In many places I have read that we can never say that we "accept" the null hypothesis. Instead we must say that we "fail to reject" the null hypothesis.

But I don't see how that squares with this simple example: Suppose we are testing a drug that is supposed to cure diabetes completely within 24 hours. We try it on 1000 patients, and all of them still have diabetes after taking the drug.

Isn't it obvious that this drug doesn't cure diabetes? i.e., that we accept the null hypothesis?

I certainly wouldn't put my faith in this drug.

Null hypothesis: The drug has no effect on the patients.

Alternative hypothesis: The drug cures diabetes

  • 6
    $\begingroup$ What exactly are the null & alternative hypotheses supposed to be in this scenario? Moreover, how is this scenario supposed to relate / generalize to other (realistic) situations & the logic of hypothesis testing? $\endgroup$ Jun 27, 2015 at 22:09
  • $\begingroup$ @gung The null hypothesis is that the drug has no effect on the patients. The alternative hypothesis is that the drug cures diabetes. Isn't it obvious that the null hypothesis is true? $\endgroup$ Jun 28, 2015 at 1:09
  • $\begingroup$ @gung This relates to the logic of hypothesis testing because I am trying to understand why we can never say that we "accept" the null hypothesis and yet in this case it seems that we can say that we "accept" the null hypothesis. $\endgroup$ Jun 28, 2015 at 1:14
  • 4
    $\begingroup$ While in some cases the situation may be "obvious", if you want to use the language of hypothesis testing to justify a claim, you should also keep to its reasoning. If something is obvious, describe that obvious thing (e.g. "It's obvious there's no practical benefit from the drug"; avoiding statistical terms avoids the need for statistical arguments) $\endgroup$
    – Glen_b
    Jun 28, 2015 at 1:31
  • 2
    $\begingroup$ This is a case where a confidence interval or estimate of effects size may be more informative. Reality is not binary, the drug may work in a philosophical sense (i.e., it does increase cure rate), but be so meager as to be practically negligible. Hypothesis testing is too crude of a tool for this, but CIs and effects sizes can get you there. If the CI is very narrow about 0, then any possible benefit is likely to be very small. $\endgroup$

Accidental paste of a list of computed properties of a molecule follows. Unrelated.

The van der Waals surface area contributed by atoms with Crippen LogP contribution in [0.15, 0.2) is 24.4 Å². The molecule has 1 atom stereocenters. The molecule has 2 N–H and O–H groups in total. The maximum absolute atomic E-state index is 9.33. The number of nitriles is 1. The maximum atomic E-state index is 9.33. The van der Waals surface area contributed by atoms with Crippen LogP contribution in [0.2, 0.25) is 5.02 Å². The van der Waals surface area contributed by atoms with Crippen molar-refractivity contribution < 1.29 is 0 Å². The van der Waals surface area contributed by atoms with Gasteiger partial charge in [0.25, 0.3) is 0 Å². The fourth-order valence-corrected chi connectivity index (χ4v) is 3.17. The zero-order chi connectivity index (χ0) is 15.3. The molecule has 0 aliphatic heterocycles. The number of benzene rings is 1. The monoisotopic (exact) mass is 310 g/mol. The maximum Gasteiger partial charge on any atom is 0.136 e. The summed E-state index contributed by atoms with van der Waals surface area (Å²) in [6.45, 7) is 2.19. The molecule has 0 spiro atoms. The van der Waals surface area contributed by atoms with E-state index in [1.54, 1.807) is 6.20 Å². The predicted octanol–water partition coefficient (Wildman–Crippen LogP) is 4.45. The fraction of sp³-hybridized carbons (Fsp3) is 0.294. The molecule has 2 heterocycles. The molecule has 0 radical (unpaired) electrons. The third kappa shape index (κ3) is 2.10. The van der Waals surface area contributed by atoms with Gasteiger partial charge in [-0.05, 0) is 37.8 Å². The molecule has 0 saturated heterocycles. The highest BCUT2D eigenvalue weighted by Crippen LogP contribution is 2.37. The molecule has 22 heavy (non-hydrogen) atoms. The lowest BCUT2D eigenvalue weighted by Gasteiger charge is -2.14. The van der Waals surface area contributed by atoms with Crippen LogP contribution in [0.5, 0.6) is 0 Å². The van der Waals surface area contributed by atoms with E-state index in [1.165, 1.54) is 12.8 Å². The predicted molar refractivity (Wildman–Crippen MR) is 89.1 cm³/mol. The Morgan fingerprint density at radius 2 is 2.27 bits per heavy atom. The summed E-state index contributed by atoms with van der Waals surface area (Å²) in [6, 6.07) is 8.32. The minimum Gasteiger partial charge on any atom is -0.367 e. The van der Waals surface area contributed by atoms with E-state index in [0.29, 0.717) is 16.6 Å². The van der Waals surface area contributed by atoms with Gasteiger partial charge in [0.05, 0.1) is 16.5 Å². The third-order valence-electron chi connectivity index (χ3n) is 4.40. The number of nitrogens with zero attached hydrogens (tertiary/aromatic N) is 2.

– user75138
    Jun 28, 2015 at 5:06

7 Answers 7


Possibility one: The drug has a very small effect. Perhaps it cures .0001% of people taking it. The test you outlined only implies there is not enough evidence for the dramatic alternative you have proposed.

Possibility two: The drug has a very strong negative effect. (credit to @ssdecontrol) Perhaps the drug has no effect and all of those patients would have gotten better on their own, but due to the drug none of the patients recovered.

Without any prior knowledge, the data would be consistent with these possibilities as well as with the possibility that the null is true.

So, failing to reject the null does not imply that the null is any more true than these other possibilities.

  • 4
    $\begingroup$ Alternatively, what if the drug has no effect and all of those patients would have gotten better on their own, anyway. $\endgroup$ Jun 28, 2015 at 2:10
  • 1
    $\begingroup$ I think this answer is missing a piece. You're right that these possibilities could be true, but it's also true that no one can ever really know anything. This is why we're willing to reject the null once it reaches a certain degree of improbability, rather than waiting for unattainable, definitive proof. But if that's true, why aren't we willing to accept the null once we've accumulated a certain degree of evidence? $\endgroup$
    – octern
    Jun 28, 2015 at 12:37
  • $\begingroup$ Jason - I'd be interested in hearing your response to @octern's comment above. $\endgroup$ Jun 28, 2015 at 18:08